On Tuesday, Jan. 22, the Supreme Court delivered a major blow to the transgender community when it voted 5-4 to allow President Donald Trump's transgender military ban to stay in place while it's challenged in the lower courts. The policy was first announced by Trump in July 2017 on Twitter and then formally announced by then Secretary of Defense James Mattis in March 2018. It banned any "transgender persons with a history or diagnosis of gender dysphoria. Individuals who the policies state may require substantial medical treatment, including medications and surgery are disqualified from military service except under certain limited circumstances." Basically, that means a ban from military service for anyone who has or wishes to transition from the gender they were assigned at birth to the gender they identify as.
It includes several exemptions: service members who have completed their hormone treatments or surgeries at least 36 months prior to service; hundreds of transgender people already serving before the policy went into effect; and those willing to serve "in their biological sex." Waivers also can be issued on a case-by-case basis. The ban was challenged and many lower court judges had issued temporary injunctions, blocking the policy from going into effect.
It is extremely important to note that the Supreme Court today made no decision on the legality of the ban. Instead, the decision temporarily allowed the ban to go into effect while cases challenging it move through the lower courts. The Trump administration had actually asked the justices to immediately hear the appeals from the lower court rulings, but the Supreme Court turned down that request without comment. Allowing a law or policy to stay in effect while the appeals go through the lower courts is a common Supreme Court move.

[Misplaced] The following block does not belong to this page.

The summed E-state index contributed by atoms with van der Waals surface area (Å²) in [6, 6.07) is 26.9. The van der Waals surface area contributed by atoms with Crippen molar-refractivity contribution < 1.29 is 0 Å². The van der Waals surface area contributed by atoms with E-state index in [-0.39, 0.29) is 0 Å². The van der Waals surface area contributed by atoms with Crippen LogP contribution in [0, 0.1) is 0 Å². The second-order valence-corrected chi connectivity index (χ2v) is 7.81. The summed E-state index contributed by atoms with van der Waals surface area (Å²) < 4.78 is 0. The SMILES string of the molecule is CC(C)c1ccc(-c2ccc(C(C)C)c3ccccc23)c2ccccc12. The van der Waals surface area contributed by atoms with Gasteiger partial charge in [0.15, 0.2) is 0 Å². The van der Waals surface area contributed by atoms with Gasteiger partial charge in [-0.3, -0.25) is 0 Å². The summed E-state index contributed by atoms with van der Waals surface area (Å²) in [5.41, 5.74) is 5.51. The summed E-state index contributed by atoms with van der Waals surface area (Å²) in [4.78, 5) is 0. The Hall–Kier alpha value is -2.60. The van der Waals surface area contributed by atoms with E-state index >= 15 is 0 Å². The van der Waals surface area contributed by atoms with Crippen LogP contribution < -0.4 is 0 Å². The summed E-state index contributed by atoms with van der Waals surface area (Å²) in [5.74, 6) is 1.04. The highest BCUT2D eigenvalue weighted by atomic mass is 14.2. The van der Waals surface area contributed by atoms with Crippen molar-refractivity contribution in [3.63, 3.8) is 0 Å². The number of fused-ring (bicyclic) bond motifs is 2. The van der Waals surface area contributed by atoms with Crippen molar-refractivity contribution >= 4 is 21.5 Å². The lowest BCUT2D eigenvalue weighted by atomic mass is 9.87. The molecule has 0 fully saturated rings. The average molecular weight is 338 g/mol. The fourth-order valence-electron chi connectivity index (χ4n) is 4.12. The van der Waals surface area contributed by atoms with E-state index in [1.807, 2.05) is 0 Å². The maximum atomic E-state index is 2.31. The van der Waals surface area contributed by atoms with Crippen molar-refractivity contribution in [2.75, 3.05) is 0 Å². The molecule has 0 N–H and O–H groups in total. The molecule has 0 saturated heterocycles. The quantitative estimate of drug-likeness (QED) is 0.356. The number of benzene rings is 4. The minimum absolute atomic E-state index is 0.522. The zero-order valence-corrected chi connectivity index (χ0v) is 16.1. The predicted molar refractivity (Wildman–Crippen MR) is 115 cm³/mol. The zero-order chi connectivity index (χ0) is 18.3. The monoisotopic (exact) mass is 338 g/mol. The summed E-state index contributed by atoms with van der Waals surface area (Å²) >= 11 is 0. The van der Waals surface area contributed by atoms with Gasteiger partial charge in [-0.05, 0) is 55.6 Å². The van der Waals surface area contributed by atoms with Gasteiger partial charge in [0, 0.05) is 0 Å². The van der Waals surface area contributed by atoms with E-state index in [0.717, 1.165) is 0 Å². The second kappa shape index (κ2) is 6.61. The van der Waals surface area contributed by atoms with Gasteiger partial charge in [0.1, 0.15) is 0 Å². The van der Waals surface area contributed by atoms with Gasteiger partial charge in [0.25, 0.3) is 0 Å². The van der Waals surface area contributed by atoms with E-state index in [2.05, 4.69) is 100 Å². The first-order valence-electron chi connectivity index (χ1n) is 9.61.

Nevertheless, it's troubling that this injunction against this specific policy — which affects approximately 8,900 trans service members (the government's own numbers in 2016), about 900-plus of whom were diagnosed with "gender dysphoria" — was overturned by such a narrow vote. All four liberal justices voted to uphold the injunctions, meaning Trump's two appointees, Justice Neil Gorsuch and Justice Brett Kavanaugh, were part of the bloc of votes that allowed the ban to stay in place. This is particularly frustrating considering Gorsuch's seat should have been rightfully filled by President Barack Obama when Justice Antonin Scalia died in February 2016 but the Republican-controlled Congress refused to even consider any Obama nomination before the 2016 presidential election.
And when Democrats argued in 2018 that retiring Justice Anthony Kennedy's seat should wait to be filled until after the midterm elections, the Republican-controlled Congress took the opposite stance from two years earlier and voted to approve Trump's nominee, rather than waiting until after the election. Had Obama been able to appoint Scalia's replacement, or had the now Democrat-controlled House been able to push a more moderate choice than Kavanaugh, the 5-4 vote might have gone the other way. It's important to note that all five votes came from cisgender, heterosexual men. This close Supreme Court decision just demonstrates the long-lasting devastation that Trump and his administration can cause to the LGBTQ community, even beyond his (God willing single) term in office.